Other examples of good practice cited in the review include policies that specifically prioritize women's access to targeted services, such as readily accessible credit and extension services, which increase their climate resilience and adaptive capabilities. Capacity-building programs that support women's economic empowerment, for example, by increasing their technical knowledge and financial literacy, also give them greater autonomy to respond to climate challenges.

Leveling the ground for climate-preparedness



The second policy brief and evidence map zoom into the community to focus on ways to amplify women's voices in collective climate adaptation and mitigation strategies at the local level to ensure that solutions address their specific and unique needs. One way to do this is by supporting women in becoming community leaders, giving them greater agency and influence to make and implement climate-related decisions in traditionally male-dominated cultures.

"It is at the community level where strategies turn into action, so local governance policies need to consider women as equal partners when it comes to making and implementing the decisions that affect them, which unfortunately is not always the case," explains Najjar. "The study shows that women can be effective leaders if they have access to the right information, resources, and training and are supported by policies that include social protection measures to help them break through gender norms. Examples in the study include women successfully leading agroecological interventions to increase climate resilience, such as intercropping, agroforestry, and mixed crop-livestock systems, that benefit not just women, but the whole community," notes Daniel Amoak, PhD student and first author of the study.

Recommendations highlighted in the resulting policy brief include women's participation in demand-led breeding programs to increase their access to climate-resilient seeds of the crops that are important to them, for example, those that are important for household nutrition. Other best practices highlighted include gender budgeting as a public financial instrument for investment in services that directly support women's empowerment, such as improved infrastructure and better access to climate and market information to inform decision-making, as well as supporting women to establish self-help groups to exchange knowledge and experiences. These groups also serve as a safe space for women to advocate for their rights and interests.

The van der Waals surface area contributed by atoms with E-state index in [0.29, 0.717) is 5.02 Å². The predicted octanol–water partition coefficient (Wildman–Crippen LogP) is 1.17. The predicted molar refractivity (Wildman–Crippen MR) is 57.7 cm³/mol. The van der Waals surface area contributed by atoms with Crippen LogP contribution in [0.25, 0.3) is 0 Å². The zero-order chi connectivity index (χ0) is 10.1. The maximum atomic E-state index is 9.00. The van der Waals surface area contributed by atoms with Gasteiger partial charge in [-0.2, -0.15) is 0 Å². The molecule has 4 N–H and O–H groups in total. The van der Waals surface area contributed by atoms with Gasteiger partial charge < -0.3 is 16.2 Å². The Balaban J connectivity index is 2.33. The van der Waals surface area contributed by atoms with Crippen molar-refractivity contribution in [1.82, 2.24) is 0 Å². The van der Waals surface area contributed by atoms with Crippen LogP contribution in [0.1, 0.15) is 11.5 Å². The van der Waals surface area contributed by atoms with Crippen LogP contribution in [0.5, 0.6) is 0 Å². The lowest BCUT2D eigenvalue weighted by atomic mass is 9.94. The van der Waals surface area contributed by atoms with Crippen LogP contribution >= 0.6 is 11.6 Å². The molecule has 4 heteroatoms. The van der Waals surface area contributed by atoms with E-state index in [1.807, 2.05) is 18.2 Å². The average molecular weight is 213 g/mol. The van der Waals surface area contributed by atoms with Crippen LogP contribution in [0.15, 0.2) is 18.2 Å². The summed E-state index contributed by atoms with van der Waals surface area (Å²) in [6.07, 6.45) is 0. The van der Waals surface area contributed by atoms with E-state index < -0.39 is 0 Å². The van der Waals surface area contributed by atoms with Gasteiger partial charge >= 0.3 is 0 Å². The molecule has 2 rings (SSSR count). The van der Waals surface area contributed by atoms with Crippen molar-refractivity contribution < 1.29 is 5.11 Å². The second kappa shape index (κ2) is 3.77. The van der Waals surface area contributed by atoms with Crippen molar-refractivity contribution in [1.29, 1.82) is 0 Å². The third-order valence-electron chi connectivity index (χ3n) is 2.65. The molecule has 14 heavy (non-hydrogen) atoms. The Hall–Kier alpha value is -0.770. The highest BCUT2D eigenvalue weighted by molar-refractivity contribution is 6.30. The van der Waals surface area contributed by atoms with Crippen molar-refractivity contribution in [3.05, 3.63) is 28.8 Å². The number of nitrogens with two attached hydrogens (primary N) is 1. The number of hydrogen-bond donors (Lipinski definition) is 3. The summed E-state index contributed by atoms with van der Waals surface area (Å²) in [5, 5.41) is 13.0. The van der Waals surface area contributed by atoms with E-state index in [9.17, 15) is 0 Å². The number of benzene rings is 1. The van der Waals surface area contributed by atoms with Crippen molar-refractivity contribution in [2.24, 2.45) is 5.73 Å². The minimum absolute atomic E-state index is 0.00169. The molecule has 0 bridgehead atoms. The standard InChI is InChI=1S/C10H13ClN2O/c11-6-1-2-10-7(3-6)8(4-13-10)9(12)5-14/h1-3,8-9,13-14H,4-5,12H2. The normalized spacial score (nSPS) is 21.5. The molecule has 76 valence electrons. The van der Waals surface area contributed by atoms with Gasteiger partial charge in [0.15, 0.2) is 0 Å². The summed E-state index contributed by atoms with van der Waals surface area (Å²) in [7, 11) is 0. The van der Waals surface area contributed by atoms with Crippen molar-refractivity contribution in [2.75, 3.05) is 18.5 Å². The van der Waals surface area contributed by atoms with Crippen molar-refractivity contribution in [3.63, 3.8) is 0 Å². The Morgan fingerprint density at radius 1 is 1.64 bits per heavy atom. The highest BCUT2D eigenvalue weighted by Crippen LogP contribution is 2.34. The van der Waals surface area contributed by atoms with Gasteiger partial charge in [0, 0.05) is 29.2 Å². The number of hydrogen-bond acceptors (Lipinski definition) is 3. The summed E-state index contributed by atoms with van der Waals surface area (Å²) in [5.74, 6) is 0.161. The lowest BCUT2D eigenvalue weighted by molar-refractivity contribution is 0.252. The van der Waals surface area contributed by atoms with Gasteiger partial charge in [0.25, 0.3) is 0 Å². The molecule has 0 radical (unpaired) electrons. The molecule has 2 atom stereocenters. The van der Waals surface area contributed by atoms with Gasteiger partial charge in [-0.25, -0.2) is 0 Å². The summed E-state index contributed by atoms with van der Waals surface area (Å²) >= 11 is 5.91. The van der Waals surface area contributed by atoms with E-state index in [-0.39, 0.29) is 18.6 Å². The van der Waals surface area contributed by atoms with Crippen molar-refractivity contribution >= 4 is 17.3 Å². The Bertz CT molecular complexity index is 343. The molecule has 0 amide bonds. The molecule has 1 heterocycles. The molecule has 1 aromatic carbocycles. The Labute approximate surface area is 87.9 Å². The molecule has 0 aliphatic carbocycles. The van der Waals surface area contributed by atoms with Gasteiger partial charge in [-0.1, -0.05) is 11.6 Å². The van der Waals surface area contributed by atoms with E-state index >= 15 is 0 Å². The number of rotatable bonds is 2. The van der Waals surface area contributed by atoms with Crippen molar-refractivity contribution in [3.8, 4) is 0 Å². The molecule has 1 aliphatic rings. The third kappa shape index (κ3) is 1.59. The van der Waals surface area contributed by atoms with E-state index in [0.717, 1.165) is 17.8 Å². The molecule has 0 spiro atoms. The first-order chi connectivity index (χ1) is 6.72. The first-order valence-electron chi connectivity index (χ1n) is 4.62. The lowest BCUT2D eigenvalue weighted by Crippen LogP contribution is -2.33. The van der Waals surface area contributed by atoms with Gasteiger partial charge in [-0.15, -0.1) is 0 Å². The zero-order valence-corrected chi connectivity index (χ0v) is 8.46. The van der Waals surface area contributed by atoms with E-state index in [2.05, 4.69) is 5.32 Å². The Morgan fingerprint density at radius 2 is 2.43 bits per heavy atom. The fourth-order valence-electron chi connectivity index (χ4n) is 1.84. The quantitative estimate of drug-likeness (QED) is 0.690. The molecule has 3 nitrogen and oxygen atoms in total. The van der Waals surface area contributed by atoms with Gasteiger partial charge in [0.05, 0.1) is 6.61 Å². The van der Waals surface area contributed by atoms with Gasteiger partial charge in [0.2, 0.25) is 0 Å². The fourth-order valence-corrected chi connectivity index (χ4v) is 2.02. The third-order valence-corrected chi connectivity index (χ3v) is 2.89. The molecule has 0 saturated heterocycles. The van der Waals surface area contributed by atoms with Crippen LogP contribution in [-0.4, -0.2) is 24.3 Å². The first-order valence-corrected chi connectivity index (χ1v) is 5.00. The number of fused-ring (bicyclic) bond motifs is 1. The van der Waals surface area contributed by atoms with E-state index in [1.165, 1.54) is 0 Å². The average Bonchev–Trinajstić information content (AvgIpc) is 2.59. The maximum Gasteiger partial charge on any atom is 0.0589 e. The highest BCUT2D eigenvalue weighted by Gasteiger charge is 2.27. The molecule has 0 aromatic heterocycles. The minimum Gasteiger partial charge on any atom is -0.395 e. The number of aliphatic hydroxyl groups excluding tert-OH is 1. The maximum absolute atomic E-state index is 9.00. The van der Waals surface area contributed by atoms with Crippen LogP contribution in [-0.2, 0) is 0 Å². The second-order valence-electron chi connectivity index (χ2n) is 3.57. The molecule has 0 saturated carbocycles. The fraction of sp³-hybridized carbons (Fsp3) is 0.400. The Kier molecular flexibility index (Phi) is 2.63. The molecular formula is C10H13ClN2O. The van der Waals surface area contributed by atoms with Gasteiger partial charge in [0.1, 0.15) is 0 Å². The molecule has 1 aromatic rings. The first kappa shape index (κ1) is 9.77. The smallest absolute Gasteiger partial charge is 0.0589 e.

Investing in women for climate resilience

Women Farmers


ICARDA, after forty years of experience working with partners on dryland system transformation, has seen first-hand that women on the front line of climate change are vulnerable. In response, as shared in these two new policy briefs, we have gathered evidence that inclusive public policy and local governance mechanisms for climate action are crucial drivers to accelerate change. On International Women's Day 2024, we join in the call to action to 'Invest in Women, Accelerate Change.'

Related working papers:

Related policy briefs and evidence maps:

Strengthening women's resilience and participation in climate governance in the agrifood sector through public policies | ICARDA  


  • Kamaldeen Mohammed, PhD Student, Department of Geography and Environment, Western University, Canada
  • Dina Najjar, Senior Gender Scientist, Social, Economics and Policy Research Group, ICARDA
  •  Elizabeth Bryan, Senior Scientist, International Food Policy Research Institute (IFPRI), Washington DC, USA

Promoting Climate-Resilient Agrifood Systems Governance with Gender Inclusivity: A Policy Brief | ICARDA


  • Daniel Amoak, Department of Geography & Environment, Western University, Canada
  • Dina Najjar, Senior Gender Scientist, Social, Economics and Policy Research Group, ICARDA